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"THE ONLY THING NECESSARY FOR THE TRIUMPH OF EVIL IS FOR GOOD MEN TO DO NOTHING"
--Burke

Saturday, November 10, 2007

TENORM waste from metals used in pipelines (gas)

"TENORM [technologically enhanced/concentrated naturally occurring radioactive material] contamination levels in equipment varied widely among types of equipment and geographic region. The geographic areas with the highest equipment readings were northern Texas and the gulf coast crescent from southern Louisiana and Mississippi to the Florida panhandle. Very low levels of TENORM were found in California, Utah, Wyoming, Colorado, and northern Kansas.

According to an API industry-wide survey, approximately 64 percent of the gas producing equipment and 57 percent of the oil production equipment showed radioactivity at or near background levels. TENORM radioactivity levels tend to be highest in water handling equipment. Average exposure levels for this equipment were between 30 to 40 micro Roentgens per hour (μR/hr), which is about 5 times background. Gas processing equipment with the highest levels include the reflux pumps, propane pumps and tanks, other pumps, and product lines. Average radiation levels for this equipment as between 30 to 70 μR/hr. Exposures from some oil production and gas processing equipment exceeded 1 mR/hr.

Gas plant processing equipment is generally contaminated on the surface by lead-210 (Pb-210). However, TENORM may also accumulate in gas plant equipment from radon (Rn-222) gas decay. Radon gas is highly mobile. It originates in underground formations and dissolves in the organic petroleum areas of the gas plant. It concentrates mainly in the more volatile propane and ethane fractions of the gas.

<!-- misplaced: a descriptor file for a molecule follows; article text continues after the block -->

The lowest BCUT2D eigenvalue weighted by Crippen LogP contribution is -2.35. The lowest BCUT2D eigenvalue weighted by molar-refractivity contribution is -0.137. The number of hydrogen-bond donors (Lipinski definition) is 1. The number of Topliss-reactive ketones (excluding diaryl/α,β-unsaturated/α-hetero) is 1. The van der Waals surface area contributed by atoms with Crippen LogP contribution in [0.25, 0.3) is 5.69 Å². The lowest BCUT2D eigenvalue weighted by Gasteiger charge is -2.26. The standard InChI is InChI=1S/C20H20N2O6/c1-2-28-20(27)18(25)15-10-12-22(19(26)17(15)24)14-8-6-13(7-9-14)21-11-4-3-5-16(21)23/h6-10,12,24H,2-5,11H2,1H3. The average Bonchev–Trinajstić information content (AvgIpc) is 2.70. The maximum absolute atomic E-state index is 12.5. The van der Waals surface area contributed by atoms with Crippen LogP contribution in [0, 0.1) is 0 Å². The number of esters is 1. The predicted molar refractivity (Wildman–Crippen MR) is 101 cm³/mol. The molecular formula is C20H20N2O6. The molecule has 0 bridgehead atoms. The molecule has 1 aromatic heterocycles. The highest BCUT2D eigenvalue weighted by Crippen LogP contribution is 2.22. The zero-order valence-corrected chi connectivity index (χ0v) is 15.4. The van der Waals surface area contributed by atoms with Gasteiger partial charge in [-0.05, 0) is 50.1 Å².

Gas plant scales differ from oil production scales, typically consisting of radon decay products which accumulate on the interior surfaces of plant equipment. Radon itself decays quickly, (its half-life is 3.8 days). As a result, the only radionuclides that affect disposal are the radon decay products polonium-210 (Po-210) and lead-210. Polonium-210 is an alpha emitter with a half-life of 140 days. Pb-210 is a weak beta and gamma emitter with a half-life of 22 years.

Disposal and Reuse: Past Practices:  Recycling of Metals
Before the accumulation of TENORM in oil production equipment was recognized, contaminated materials were occasionally recycled for use in making steel products....

Disposal and Reuse:  Current Practices -Recycling of Metals:

Now that the petroleum industry is aware of the potential for contamination, they take a number of precautions before recycling:

Loads of scrap metal are surveyed for hidden radioactive sources and TENORM.
Piping and equipment are cleaned before release for recycling at smelters.
Pollution control devices, such as filters and bubblers, are installed in smelter stacks to reduce airborne radiation releases.
Although much of the NORM-contaminated equipment is presently stored in controlled areas, some companies are now cleaning the equipment and proposing to store it at designated disposal sites.
http://www.epa.gov/rpdweb00/tenorm/oilandgas.html

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